Lipolytic Starter Culture Effects on Production of Free Fatty Acids in Fermented Sausages

Fermented sausages, inoculated with lipolytic and non lipolytic starter cultures and a control containing glucono-δ-lactone (GDL) and an antibiotic mixture were prepared. The sausages were analyzed on the basis of color, pH, water activity, weight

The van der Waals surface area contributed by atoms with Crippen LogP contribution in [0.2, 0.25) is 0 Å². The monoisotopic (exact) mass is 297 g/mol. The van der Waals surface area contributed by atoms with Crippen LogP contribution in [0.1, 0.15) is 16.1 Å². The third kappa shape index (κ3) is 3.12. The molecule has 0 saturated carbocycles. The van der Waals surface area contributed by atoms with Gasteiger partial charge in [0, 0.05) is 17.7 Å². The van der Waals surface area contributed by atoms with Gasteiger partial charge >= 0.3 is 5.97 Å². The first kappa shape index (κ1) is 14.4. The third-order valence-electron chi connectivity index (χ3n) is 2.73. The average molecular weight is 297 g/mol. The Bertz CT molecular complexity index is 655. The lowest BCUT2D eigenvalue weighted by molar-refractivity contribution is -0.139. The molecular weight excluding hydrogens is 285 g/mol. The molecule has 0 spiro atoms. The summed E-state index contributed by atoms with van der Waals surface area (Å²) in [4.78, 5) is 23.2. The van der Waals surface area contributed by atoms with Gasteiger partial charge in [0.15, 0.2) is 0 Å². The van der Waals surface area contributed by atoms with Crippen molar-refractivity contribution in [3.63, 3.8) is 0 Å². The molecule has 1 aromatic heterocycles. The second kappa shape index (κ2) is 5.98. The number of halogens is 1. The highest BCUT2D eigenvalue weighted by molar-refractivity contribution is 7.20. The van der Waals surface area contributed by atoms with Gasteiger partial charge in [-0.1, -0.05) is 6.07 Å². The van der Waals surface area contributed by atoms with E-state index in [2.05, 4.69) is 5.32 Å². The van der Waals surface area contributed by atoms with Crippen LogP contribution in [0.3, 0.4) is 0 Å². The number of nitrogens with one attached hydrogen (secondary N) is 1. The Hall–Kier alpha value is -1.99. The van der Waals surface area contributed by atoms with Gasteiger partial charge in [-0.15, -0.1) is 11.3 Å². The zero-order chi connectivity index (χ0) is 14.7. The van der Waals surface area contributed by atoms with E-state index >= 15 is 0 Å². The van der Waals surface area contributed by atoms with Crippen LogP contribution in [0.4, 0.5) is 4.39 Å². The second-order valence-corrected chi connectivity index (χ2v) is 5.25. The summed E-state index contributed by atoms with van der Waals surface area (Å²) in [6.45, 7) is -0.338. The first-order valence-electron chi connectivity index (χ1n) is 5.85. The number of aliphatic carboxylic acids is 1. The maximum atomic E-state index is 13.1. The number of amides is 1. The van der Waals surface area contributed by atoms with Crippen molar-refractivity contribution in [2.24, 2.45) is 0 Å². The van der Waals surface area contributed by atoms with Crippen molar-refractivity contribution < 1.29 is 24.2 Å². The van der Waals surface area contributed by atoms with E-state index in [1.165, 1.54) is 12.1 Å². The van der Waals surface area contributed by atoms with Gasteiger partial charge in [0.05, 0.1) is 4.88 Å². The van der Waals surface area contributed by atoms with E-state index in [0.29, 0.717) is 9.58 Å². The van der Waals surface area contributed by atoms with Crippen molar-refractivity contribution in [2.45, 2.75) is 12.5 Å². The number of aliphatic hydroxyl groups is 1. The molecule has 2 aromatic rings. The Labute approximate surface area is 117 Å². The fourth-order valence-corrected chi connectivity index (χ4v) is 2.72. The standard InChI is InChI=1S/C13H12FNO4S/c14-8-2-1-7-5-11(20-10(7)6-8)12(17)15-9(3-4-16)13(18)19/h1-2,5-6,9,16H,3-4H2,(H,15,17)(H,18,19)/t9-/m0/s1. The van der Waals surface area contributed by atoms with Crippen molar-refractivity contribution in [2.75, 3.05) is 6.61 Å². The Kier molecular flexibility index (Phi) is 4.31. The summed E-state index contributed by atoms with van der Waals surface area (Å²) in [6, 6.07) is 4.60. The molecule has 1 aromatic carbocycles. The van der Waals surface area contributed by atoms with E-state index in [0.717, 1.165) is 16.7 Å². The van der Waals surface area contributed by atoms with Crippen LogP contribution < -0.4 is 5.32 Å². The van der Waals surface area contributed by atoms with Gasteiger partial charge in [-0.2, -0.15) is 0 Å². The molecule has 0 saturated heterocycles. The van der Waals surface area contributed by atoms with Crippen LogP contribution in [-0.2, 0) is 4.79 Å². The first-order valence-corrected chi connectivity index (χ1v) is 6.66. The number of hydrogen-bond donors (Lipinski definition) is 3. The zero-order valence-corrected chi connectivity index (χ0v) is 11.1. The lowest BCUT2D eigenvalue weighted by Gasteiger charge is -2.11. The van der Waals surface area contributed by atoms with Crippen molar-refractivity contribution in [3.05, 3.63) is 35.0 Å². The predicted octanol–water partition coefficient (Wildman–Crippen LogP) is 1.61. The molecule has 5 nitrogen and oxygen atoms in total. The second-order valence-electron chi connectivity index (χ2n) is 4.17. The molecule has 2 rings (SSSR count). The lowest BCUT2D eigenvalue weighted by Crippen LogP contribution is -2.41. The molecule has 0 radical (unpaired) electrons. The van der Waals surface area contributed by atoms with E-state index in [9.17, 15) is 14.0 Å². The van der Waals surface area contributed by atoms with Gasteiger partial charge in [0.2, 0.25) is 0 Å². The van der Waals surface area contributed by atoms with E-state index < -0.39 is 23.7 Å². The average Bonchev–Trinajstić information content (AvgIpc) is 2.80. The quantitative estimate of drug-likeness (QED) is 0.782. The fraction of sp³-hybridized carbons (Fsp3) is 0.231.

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  538  JOURNAL OF FOOD SCIENCE —Volume 63, No. 3, 1998 MICROBIOLOGY  Lipolytic Starter Culture Effects onProduction of Free Fatty Acidsin Fermented Sausages P.M. KENNEALLY, G. SCHWARZ, N.G. FRANSEN, and E.K. ARENDT  All authors are affiliated with the Dept. of Food Technology, National Food Biotech-nology Centre, Univ. College Cork, Cork, Ireland. Address inquiries to Dr E.K. Arendt.  ABSTRACT Fermented sausages, inoculated with lipolytic and non lipoly-tic starter cultures and a control containing glucono-  -lac-tone (GDL) and an antibiotic mixture were prepared. The sau-sages were analyzed on the basis of color, pH, water activity,weight loss, moisture and fat contents. Microbiological analy-ses were performed to measure total viable counts, lactoba-cilli and, staphylococci and micrococci. The increase in totaland individual free fatty acids, and lipid oxidation was moni-tored. Results showed no difference (p  0.05) in the level offree fatty acids between treatments, indicating that lipolysiswas most likely due to endogenous meat enzymes.Key Words: fermented meats, lipolysis, endogenous en-zymes INTRODUCTION S AUSAGE   MANUFACTURE   IS   CONSIDERED   TO   OCCUR   IN   THREE phases: formulation (mixing of ingredients), fermentation, and ripen-ing (Garcia et al., 1992; Fernandez et al., 1995a). Lipid forms animportant fraction in fermented sausages (Demeyer et al., 1974; Actonand Dick, 1976; Chasco et al., 1993), and the distinctive flavor wasfound to be related to hydrolytic changes in the lipid fraction duringripening (Roca and Incze, 1990). Other flavor components are derivedfrom carbohydrates, lipid oxidation, proteolysis, seasonings and curingsalts (Verplaetse, 1994). Among flavor compounds reported in dryfermented sausages are aldehydes, ketones and esters (Johansson et al.,1994). Traditionally lipolysis has been mainly attributed to bacteriallipase activity (Demeyer et al., 1974; Palumbo and Smith, 1977; Rocaand Incze, 1990) although meat enzymes may also have an effect (Wallach,1968; Dobbertin et al., 1975; Garcia et al., 1992). Oxidative changes of unsaturated fatty acids resulting in the production of lipid peroxides andcarbonyl compounds have been related to both chemical reactions andbacterial metabolism (Cerise et al., 1973, Demeyer et al., 1974).Most dry sausages are produced by adding starter cultures mainlycomposed of lactic acid bacteria (LAB) and either staphylococci ormicrococci (Hammes and Knauf, 1994). The LAB are the essentialagents of fermentation, as the inherent stability of the product is pri-marily dependent on controlled conversion of sugars into acid (Bacus,1984). They are responsible for the pH drop, which in turn can inhibitgrowth of spoilage and pathogenic microorganisms (Vignolo et al.,1989). This pH drop is also responsible for gelation of proteins whichcauses the product to become sliceable, and gives the product itscharacteristic texture (Buckenhüskes, 1990). However the physiolog-ical properties of lactic starters may not ensure a sensory quality of traditionally produced dry fermented sausages. It is generally accept-ed that this is because LAB have very limited lipolytic ability (Stad-houders and Veringa, 1973; El Soda et al., 1986) and this pertainsmainly to low molecular weight fatty acid triglycerides such as tribu-tyrin and tricaproin. Thus, staphylococci and micrococci are used incombination with LAB due to their ability to contribute to flavormainly through lipolytic activities, and also due to their abilities toreduce nitrate and produce catalase (Lücke, 1986; Nychas and Ark-oudelos, 1990). Previous works have shown that tissue lipases wereimportant in lipolysis (Talon et al., 1992; Montel et al., 1993), and thatstaphylococci have little lipolytic activities under conditions normallyfound in sausages (Sorensen and Jakobsen, 1996). Thus, endogenousmeat enzymes probably have a major effect in the lipolytic process infermented sausages as one study suggested that lipolysis in a ferment-ed Belgian sausage was almost exclusively brought about by the en-zymes present in muscle and fat tissue (Molly et al., 1996).Our objective was to investigate the influence of lipolytic startercultures and endogenous meat enzymes on the production of free fattyacids in fermented sausages. MATERIALS & METHODS Materials Two trials were performed, in which 5 batches of fermented sau-sages with different starter strains were prepared (Table 1). The initialsausage mixture contained (%w/w) beef (45), pork (25), pork back fat(30). Other ingredients were added (g/kg) as follows, NaCl (28.0),NaNO 2  (0.14), sodium ascorbate (0.5), sodium glutamate (1.0), whitepepper (2.5), pepper coarse/shredded (1.0), cardamom (0.5), clove(0.2), caraway seed (0.2), glucose (3.0), and lactose (5.0). Ingredientswere mixed in a bowl chopper and appropriate starter cultures wereadded during mixing. Staphylococcus xylosus  (7) (STX7), and  Micro-coccus varians  (13) (MCV13) were lipolytic strains, and Staphylo-coccus carnosus  M17 and  Micrococcus varians  (4) (MCV4) werenon lipolytic strains, determined by Kenneally et al., (1997). Themixture was then stuffed into 50 mm diameter R2 casings (Naturin,Germany) using a piston filler. Sausages were placed in a ripeningchamber (Ness & Co GmbH, D 73626 Remshalden, Germany)equipped with a NESS digitronic rf 3 d-n process control system,under the following conditions of temperature and relative humidity(R.H.): day 0 to 3; 24  C and 88–92% RH, day 3 to 8; 18  C and 86–92% RH, day 8 to 10; 18  C and 84–90% RH, day 10 to 15, 18  C and82–88% RH, and day 15 to 18; 18  C and 78–84% R.H. The sausageswere smoked after 3 days, 5 days, and again after 8 days in a Sümannsmoking chamber (15–20  C) for 30 min. After reaching 30% weightloss, the sausages were removed from the ripening chamber, vacuumpackaged and stored at 13  C. Table1—Experimental design of salami trials-Inoculation details ofthe different sausages SampleStarter AddedGDL a Ab a STX7 c Lb. sake LS-25/  S. xylosus   (7) b 0   MCV13Lb. sake LS-25/  M. varians (13)0   MCV14Lb. sake LS-25/  M. varians (4)0   M17Lb. sake LS-25/  S. carnosus M17  0   ContNone1.1%   a GDL  % Glucono-  -Lactone added; AB  Antibiotic mixture added (  ) or not(  )(20,000 U.IPenicillin, 20 mg Streptomycin and 50 mg Amphotericin/kg of sausage). b LS-25 has now been renamed LAD. c Strains S. xylosus   (7) and M. varians   (13) are lipolytic starters. Strains S. carnosus    M17 and M. varians   (4) are non lipolytic starters.  Volume 63, No. 3, 1998 —   JOURNAL OF FOOD SCIENCE 539 Sampling Five sausages from each batch were kept separate and used tomeasure the average weight loss for each batch during fermentationand ripening. On sampling days, a whole sausage from each batchwas transferred to the laboratory and two 20g slices were takenaseptically for microbiological analyses from opposite ends of thesausage. For color, pH and water activity measurement a 40g slicewas taken, along with two more 15g slices for analyzing lipid oxida-tion. From the remainder the casing was removed and it was homog-enized for 2 min in a blender (Krups Rotary 500, Solingen, Germa-ny) at full speed, to give a homogenous mass. A sample (10g) wasthen taken to measure the level of total free fatty acids by the coppersoaps method. The remainder was then vacuum packaged and storedfrozen at  18  C for further use. For analysis of free fatty acids(FFA) by Gas Chromatography (GC), and for moisture and fat anal-ysis, the appropriate weight of sample was cut from the frozen ho-mogenous mass and thereafter vacuum packaged and allowed tothaw at 4 ° C overnight. A whole sausage from each batch was usedfor sensory evaluation. Microbiological analyses Sausage samples (10g) were weighed into a stomacher bag underaseptic conditions and were diluted in 90 mL of 2% sterile bufferedpeptone water (Oxoid, Basingstoke, Hampshire, England). The sam-ples were homogenized in a Laboratory Blender, Stomacher 400(Seward, London, UK) for 2 min. Ten fold dilution series were pre-pared using sterile ˘ strength ringers (Merck, Darmstadt, Germany).Appropriate dilutions were spread plated on PM medium, consistingof 1% tryptone (Difco Laboratories, Detroit ,USA), 0.5% yeast ex-tract (Difco), 0.5% NaCl (Merck), 0.1% glucose (BDH Laboratorysupplies, Poole, England) and 1.5% agar (Difco), to determine sta-phylococci and micrococci counts. They were differentiated from oth-er strains on the basis of colony morphology. Appropriate dilutionswere also spread plated on MRS agar (Oxoid) to determine lactobacil-li counts. To determine total viable counts appropriate dilutions werepour plated with Plate Count Agar (PCA) (Oxoid). All plates wereincubated at 30  C, with PM agar and MRS agar being incubated for48h and PCA for 72h. Tests were carried out in duplicate on twodifferent samples.  Weight loss, color and pH The decrease in weight of 5 designated sausages in each batch wasmeasured (Mettler Toledo 16000, Greifensee-Zurich, Switzerland)and weight loss was calculated on a percentage basis. Color measure-ments were carried out using a Chroma-meter CR 300 (Minolta, Os-aka, Japan) to measure CIE L*a*b* values, (L*   whiteness, a*  redness, b*   yellowness). Color was analyzed at 5 points on thecentral part of the cut surface of the sausage sample. pH measure-ments were carried out using a pH 320 meter, (WTW, 82362 Weil-heim, Germany) fitted with an Ingold LoT 406-M6-DXK-S7/25 pHprobe and a WTW TFK 15/E temperature probe. pH was measured at3 different points within the sausage sample.  Water activity, lipid oxidation and free fatty acids Water activity measurements were carried out using an Aqua LabCX-2 water activity meter (Decagon Devices Inc., Pullman, WA).Water activity was measured in 3 slices (5g each) of the sausagesample. Lipid oxidation (TBA reactive substances) was measured ontwo slices (10g each) of the sausage by the 2-thiobarbaturic acidmethod of Ke et al.(1977) and expressed as mg malondialdehyde/kgfat.   For free fatty acids, samples (10g) were homogenized with 90 mLof distilled water for 3 min using an Ultra Turrax T 25 homogenizer(Janke and Kunkel, Staufen, Germany) at 24000 rpm. This mixturewas used to determine the total free fatty acids by the copper soapsmethod (Leuschner et al., 1997). Total free fatty acids (FFA) wereexpressed as mg FFA/g fat. Total and individual free fatty acids Free fatty acids were measured by Gas Liquid Chromatography(GLC) according to a modified method of that employed by Martinez-Castro et al. (1986). Homogenized sausage samples (5g) were groundwith a mortar and pestle along with 5 mL of 11N H 2 SO 4  and 0.8 mLof distilled water until a paste resulted. The paste was transferred to acentrifuge tube along with 10 mL of diethyl ether (BDH). The mixturewas shaken on a reciprocal shaker (IKA - Schüttler MTS 4, Janke andKunkel, Staufen, Germany) at 400 rpm for 10 min. The tubes wereallowed to settle another 10 min. Subsequently 3 mL of the ether layerwas transferred to a glass screw cap test tube and to this, 0.2 mL of 20% tetramethyl ammonium hydroxide (TMAH), (Sigma ChemicalCo., Missouri, USA), in methanol (Alkem Chemicals Ltd, Dublin,Ireland), 0.5 mL of absolute alcohol (B.P Chemicals Ltd., Dublin,Ireland) and 1 mL of distilled water, were added. The test tubes wereshaken on a reciprocal shaker for 1–2 min at 400 rpm, and the contentsallowed to settle for 10 min. The top layer contained the fatty acidmethyl esters derived from esterified fatty acids (glycerides), whilethe bottom layer contained the TMAH soaps of free fatty acids. Thelayers were separated, and to 0.5 mL of the TMAH soap layer, 0.5 mLof a solution of 1 mg/mL pentadecanoic acid methyl ester (Sigma) inabsolute alcohol (B.P Chemicals, Ltd.) was added as internal stan-dard. The free fatty acids were separated and quantified by GLC usinga Shimadzu GC-14A GLC equipped with an SGE BP21 column. Theoven temperature was set at 50  C and raised at a rate of 10  C/ min to200  C and held at that temperature for 17 min. The temperature wasthen raised at a rate of 9  C/min to a final temperature of 227  C and heldat that temperature for 15 min. Injector and detector temperatures wereset at 250  C. FFA’s were identified by comparison of retention timeswith those of authentic standards. Peak areas were calculated using aWaters “millenium” integration software package and the concentra-tion of the FFA’s were calculated as mg/g of fat. Moisture and fat Samples were prepared as described. Moisture and fat were mea-sured according to AOAC methods (AOAC, 1995a, b). Two rectan-gular pads and one circular pad were tared in the CEM AVC 80machine (CEM Corporation, NC) and 3 to 5g of sample were spreadbetween the two rectangular pads. The sample and three pads were putin the microwave oven section and the moisture was measured bydrying at 90% power for 4 min. The pads and sample after dryingwere transferred to the solvent extraction section of the CEM AVC 80system and the fat extracted. The pads were redried in the microwaveoven section at 100% power for 1 min. The pads minus the fat andmoisture were reweighed automatically, and the fat % was displayed.Fat and moisture measurements were carried out on two samples fromeach sausage. Sensory evaluation The aim of the sensory evaluation was to determine whether addi-tion of a lipolytic starter culture would affect the sensorial quality,according to the method of Kramer et al. (1974).Sensory measurements determined were, taste, appearance, over-all acceptability and presence of rancidity. Measurements were carriedout on four different samples, each containing a different starter cul-ture (lipolytic staphylococci (STX7), lipolytic micrococci (MCV13),non lipolytic staphylococci (M17) and non lipolytic micrococci(MCV4)). Control sausages were not evaluated due to the presence of antibiotics. Each sample was tested on one occasion (after 25 days)for each batch, once per subject for each treatment.The method employed was a preference test, using a rank prefer-ence design. Nine untrained subjects recruited from the laboratorywere used for the experiment, which was carried out in a sensoryevaluation room with separate compartments for each subject, undernormal environmental conditions using 100w artificial lighting. Sam-ples were sliced to 4 mm thickness (diameter 50 mm) and held in a  540  JOURNAL OF FOOD SCIENCE —Volume 63, No. 3, 1998  Free Fatty Acids in Fermented Sausages . . . plastic container covered with cling film, at room temperature. All 4samples were then placed on a paper plate, with code numbers as-signed to each sample (STX7  34, MCV13  35, MCV4  36,M17  37), and held at room temperature. Subjects were allowed toevaluate samples in the order of their choice. Panelists were asked torank the samples, on the basis of taste, appearance and overall accept-ability, in order of preference on a scale of 1–4 (1  best, 4  worst).Panelists were also asked to determine if rancidity was present in anysamples, on a scale of 0–4 (0  no rancidity, 4  extreme rancidity).Water was provided for subjects to rinse their mouths between samples.Data were collated by hand and input into an Excel 5.0 worksheetand thereafter examined for significance using Friedmans Two-WayAnalysis of Variance (in the case of taste, appearance and overall accept-ability) or Repeated measures ANOVA ( in the case of rancidity). Statistical methods All results, except for results of sensory evaluation, measured on anumber of days were analyzed by Analysis of Variance, using a splitplot design with two trials (SPSS 7.5.1s, Norussis, 1993). In thisdesign each trial was divided into 5 main plots, with the 5 treatmentsrandomly assigned to these main plots. Subsequently, each main plotwas divided into a number of smaller plots (i.e split plots), dependingon the number of sampling times (days) for a specific parameter. Thedifferent days were then randomly assigned to these split plots (Meadet al., 1993). Results of sensory evaluation were analyzed by Fried-mans Two-Way Analysis of Variance in the case of taste, appearanceand overall acceptability. The occurrence of rancidity was analyzed byrepeated measures ANOVA. RESULTS & DISCUSSION Microbiological analyses All results shown are the averages of counts of the two trials.Staphylococci and micrococci counts on PM agar (Fig. 1) indicatedthat bacterial counts started at an initial level of 10 7 CFU/g sausage inall samples except the control where the initial level was ca. 10 4  CFU/ g. In the case of  Micrococcus varians  (13) and (4) and Staphylococ-cus carnosus  M17 a slight decrease in bacterial numbers over 35 dayswas observed, which corresponds with previous reports (Garcia etal., 1992). The numbers of staphylococci/micrococci in the controlsausage remained almost constant over 35 days   due to the added   anti-biotic mixture. Staphylococcus xylosus (7) counts had reached a levelof  10 6  CFU/g after 2 days, and after 7 days it decreased to  5  10 4 . A final level of 5   10 3  CFU/g was detected after 35 daysshowing that the rate of decline of this starter culture under sausageconditions was greater than any of the other strains used.Lactobacilli counts on MRS agar clearly showed that all inoculatedsausages started at5   10 7  CFU/g and increased rapidly after 24h up to 10 8 –10 9 CFU/g and counts remained almost constant up to day 35 (Fig. 2). Theinitial lactobacilli counts found in the uninoculated control were  10 4 CFU/g and within 24h had decreased to a  10 3  CFU/g after whichnumbers increased slightly, giving a level of  10 4  CFU/g after 2days. Thereafter numbers increased further up to a final level of  10 5 CFU/g after 35 days. Overall however, there was very little increasein numbers over the duration of the trial, due to the presence of antibi-otics. Total aerobic counts on PCA seemed to follow the same trend aslactobacilli counts on MRS agar (Results not shown) pH determination Results of pH measurement are averages of two independent trials.The pH of all inoculated sausages started at an initial pH of 5.75,thereafter it decreased rapidly to 5.1 after 24h. After 2 days pH 5.0was reached and after 7 days a further decrease to pH 4.9 was ob-served. From day 7 a slight increase in pH was observed, which couldbe a result of the production of ammonia and other basic compoundsarising from proteolytic activity. Due to the addition of GDL in thecontrol sausage the pH decreased rapidly, reaching 4.8 after 24h,thereafter increasing slightly up to 4.9. The pH increase in controlsausages could also be due to increased proteolysis resulting fromlysis of microbial cells, which in turn could lead to increased ammoniaformation. Statistical evaluation showed significant treatment   dayeffects (p  0.001), and day effects (p   0.001). Moisture content Results of moisture content are averages of two independent trialsand showed that the initial moisture content of all sausages was be-tween 50 and 54%. The four sausages inoculated with starter culturesfollowed similar patterns of moisture loss and all reached a final levelof ca. 31–32% moisture after 21 days. The control sausage showedthe lowest level of moisture % on almost every sampling day andreached a final level of 30% moisture. This different pattern could beexplained by the more rapid pH drop in the control which resulted ina faster gel formation, followed by syneresis, and therefore faster Fig. 1—Staphylococci/micrococci counts in salamis over time.—  — STX7; —  — MCV13; —  — MCV4; —  — M17; —  — Control.Fig. 2—Lactobacilli counts in salamis over time. Symbols, same asFig. 1.  Volume 63, No. 3, 1998 —   JOURNAL OF FOOD SCIENCE 541 weight loss. No significant difference was found between treatments(p  0.05), nor did treatment alter the day effect. Fat content, weight loss, water activity and color  Fat content increased over the period of the trials, and followed asimilar pattern for all samples, with no differences between treatments[(p  0.05)(results not shown)]. Weight loss followed a pattern similarto fat content (results not shown). Water activity of all samples de-creased from an initial 0.960 to 0.900 in all samples over the ripeningperiod, with no differences found between treatments [(p  0.05)(resultsnot shown)]. No differences were observed for CIE a* and b* [(p  0.05)(results not shown)]. CIE L* showed a treatment   day effect(p  0.01), but on further examination using multiple comparison t-testno difference was in evidence between treatments (p  0.05). There-fore, added staphylococci or micrococcci did not have any influenceon weight loss, water activity or color formation. Total free fatty acids The results of total free fatty acids (FFA) from trial 1 (Fig. 3)clearly showed that the level of FFA started at   zero. The levels of FFA increased slowly up to 7 days, reaching a level of between 4 and16 mg FFA/g fat, with the control sausage giving the highest FFA.From day 15 the level of FFA seemed to increase rapidly up to >50mg/g fat in all cases at day 21, with little difference between sausagesinoculated with lipolytic starters and those inoculated with non lipoly-tic starters and the control. This suggested that lipolysis in the sausag-es was independent of bacterial enzymes and therefore more likely tobe due to endogenous enzymes, as has been suggested (Molly et al.,1996). From day 21 onwards there seemed to be a decrease in totalFFA with all sausages reaching a final level of 33–42 mg/g fat after 49days which could be due to lipid oxidation, although results of TBARsdid not confirm this.Results of total FFA from trial 2 (Fig. 4) showed that as in trial 1,the level of FFA started at an initial level of zero. The level of FFA thenincreased gradually, reaching a level of 6-14 mg/g fat after 7 days withsausages inoculated with  Micrococcus varians (4)producing the low-est amount of FFA and those inoculated with  Micrococcus varians (13) producing the greatest amount. The different pattern of FFAproduction between trial 1 and trial 2 could possibly be due to differ-ences in raw material which was further emphasized by results of initial malondialdehyde concentration which varied between the twotrials. After 21 days all samples showed FFA within the range 21–31mg/g fat. From day 21 to 28 all samples showed a slight increaseexcept those inoculated with MCV13 which actually showed a slightdecrease, with the control showing the highest FFA. From day 28 today 35 however, the control, and sausages inoculated with MCV13and STX7 all showed a rapid increase in FFA, reaching a final 45–53mg FFA/g fat in all cases, with little difference between samples. Thisagain emphasized the possibility that lipolysis was most likely due toendogenous enzymes. However, in the two remaining samples, fromday 28 to day 35 there was no increase in level of FFA. In the controlsausage and those inoculated with MCV13 and STX7 a decrease inlevel of FFA was evident from day 35 to day 49, which correspondedwith results from trial 1. In sausages inoculated with M17 and MCV4an increase in the level of FFA in the same timescale was observed. Inall cases a final level 38 to 45 mg FFA/g fat was reached by day 49.Statistical evaluation showed no differences between treatments(p  0.05). Therefore overall, results of both trials seemed to suggestthat lipolysis was most likely due to endogenous enzymes, with bac-terial lipases having only minor effects. This was suggested by Mollyet al. (1996) who showed that added micrococcaceae had no effect onthe level of FFA in a Belgian sausage. Total and individual FFA by GC Results shown for trial 1 and trial 2 (Table 2) are averages of foursamples   standard deviation. Results from trial 1 (Table 2) indicatedthat the levels of total FFA for each sample started at a different level,with the sausages inoculated with STX7 having the highest startinglevel of FFA at day zero and those inoculated with M17 having thelowest level. It would appear from results on day 15 that the sausageinoculated with M17, (a non lipolytic starter strain) had the highestlevel of FFA. This was closely followed by the control and sausageinoculated with STX7 (lipolytic starter), with the sausage inoculatedwith MCV13 giving the lowest level of FFA. This showed that asausage inoculated with a non lipolytic starter and an uninoculatedsausage both produced higher levels of FFA than those inoculatedwith lipolytic starter strains, suggesting that lipolysis was due in themajor part to endogenous meat enzymes. On day 35, the sausageinoculated with STX7 gave the highest level of FFA, followed byM17 and the control. Little difference was observed between controlsand sausages inoculated with lipolytic or non lipolytic strains, againindicating the possibility that lipolysis was mostly due to endogenous Fig. 3—Total free fatty acids in salamis over time, as measured by thecopper soaps method [(Mean   standard deviation(Trial 1)].Symbols, same as Fig. 1.Fig. 4—Total free fatty acids in salamis over time, as measured by thecopper soaps method [(Mean   standard deviation(Trial 2)]. Symbolssame as Fig. 1.  542  JOURNAL OF FOOD SCIENCE —Volume 63, No. 3, 1998  Free Fatty Acids in Fermented Sausages . . . enzymes. On day 49 the salami inoculated with STX7 gave the highestlevel of FFA but the level of FFA was lower than that observed forday 35, which was also evident for the other four samples. Results of trial 2 (Table 2) also showed that the starting levels of FFA on day zerovaried between the 5 sausages. Those inoculated with STX7 againgave the highest level of FFA, with the sausage inoculated with M17giving the lowest level. At day 15 however, the sausages inoculatedwith lipolytic starter cultures (STX7 & MCV13) had the highest lev-els, followed by the control, although there was little difference be-tween samples. The two salamis inoculated with non lipolytic starterstrains gave the lowest results. On day 35 the level of FFA in sausagesinoculated with lipolytic starters had decreased in relation to day 15,and gave results comparable to those inoculated with non lipolyticstarters. The control gave the highest level of FFA. On day 49 thehighest concentration of FFA was found in the control, which showedan increase from day 35. The only other sausage to show an increasefrom day 35 to 49 was that inoculated with MCV4. Excluding thecontrol salami at day 49 the sausages inoculated with lipolytic and nonlipolytic starters gave comparable results. Therefore lipolysis wasprobably due mostly to endogenous meat enzymes, as was suggested(Molly et al., 1996). The increase in major FFA (concentration at day35   concentration at day 0) (Table 3) showed that in both trials themain increase in FFA concentration was detected for C14:0, C16:0,C16:1, C18:0, C18:1, C18:2 and C18:3, which corresponded withprevious reports (Fernandez et al., 1995b; Stahnke, 1995; Molly et al.,1996). The calculated production of the various fatty acids variedgreatly between trial 1 and trial 2, which could also be a reflection of  Table 2—Total free fatty acids a  in salamis over time, as measuredby GC Trial 1STX7MCV13MCV4M17CONT Day 09.84  1.148.86  0.108.41  0.977.69  0.459.42  1.44Day 1546.09  4.4533.57  2.3137.42  1.2849.20  2.6149.06  3.32Day 3596.82  6.6069.94  3.5973.32  3.0792.11  2.7777.59  7.29Day 4987.47  4.6158.46  2.7562.89  6.3763.24  6.8641.55  4.03 Trial 2STX7MCV13MCV4M17CONT Day 014.74  1.3912.88  0.4813.78  0.8212.83  1.0714.73  0.53Day 1555.94  4.4552.38  2.2745.61  2.7336.33  2.2449.66  3.52Day 3543.32  1.5244.41  3.4937.72  1.8040.11  3.8461.57  5.10Day 4939.32  0.6640.52  2.0243.85  3.1637.96  3.6866.20  1.33 a Mean Total FFA mg/g fat   standard deviation. Table 3—Calculated production (mg/g) of the major individual freefatty acids detected in salamis between day 0 and day 35, as mea-sured by GC Trial 1C14:0C16:0C16:1C18:0C18:1C18:2C18:3 STX71.7615.642.847.2640.0816.101.52MCV131.2811.811.955.4428.6010.120.74MCV41.0811.942.725.4731.6010.690.73M170.7413.893.316.4637.7218.351.34CONT1.2212.342.445.9033.1911.840.78 Trial 2C14:0C16:0C16:1C18:0C18:1C18:2C18:3 STX70.283.780.591.889.5310.470.95MCV130.293.830.861.5011.5011.321.08MCV40.182.680.491.4810.079.981.16M170.233.500.631.7410.459.040.84CONT0.455.911.842.7921.3213.171.60 the difference in raw materials used. The difference in proportions of C18:1 to C18:2 in trial 2 as compared to trial 1 could be due toconsumption of C18:1 by the bacteria present. Another possible ex-planation of the shift in proportions is that C18:1 could have beenconverted to C18:2 by chemical or microbiological means. Note alsothat the concentrations of total FFA as measured by the copper soapsmethod did not match those values achieved by GC, which suggeststhat GC is more sensitive. Statistical analyses showed no differencesbetween treatments (p  0.05) regarding total and individual FFA, there-by suggesting that lipolysis was due mostly to endogenous enzymes. Lipid oxidation Lipid oxidation results (TBARs) as mg malondialdehyde/kg fatfrom trial 1 (Fig. 5) showed that all samples reached their highest levelof malondialdehyde at day 35 or day 49. For sausages inoculated withSTX7 and MCV13 the highest level was  1.2 mg malondialdehyde/ kg fat, whereas sausages inoculated with MCV4 and M17 gave opti-mum levels of 1.5–1.9 mg/kg. In the control the level of lipid oxida-tion was the highest, with levels after 49 days reaching  3.5 mgmalondialdehyde/kg fat.Results from trial 2 (Fig. 6) showed that the starting values of TBARs were well in excess of those in trial 1 showing differences inraw materials. In sausages inoculated with STX7 it was evident thatthere was a decrease in level of TBARs from day 0 to day 49 but theconcentration of malondialdehyde never reached a value of  1.5 mgmalondialdehyde/kg fat. In sausages inoculated with MCV13 andMCV4, the highest level of TBARs was at day 35 with MCV13 Fig. 6—TBARs of salamis over time [(Mean   standard deviation (Trial2)].Fig. 5—TBARs of salamis over time [(Mean   standard deviation (Trial1)].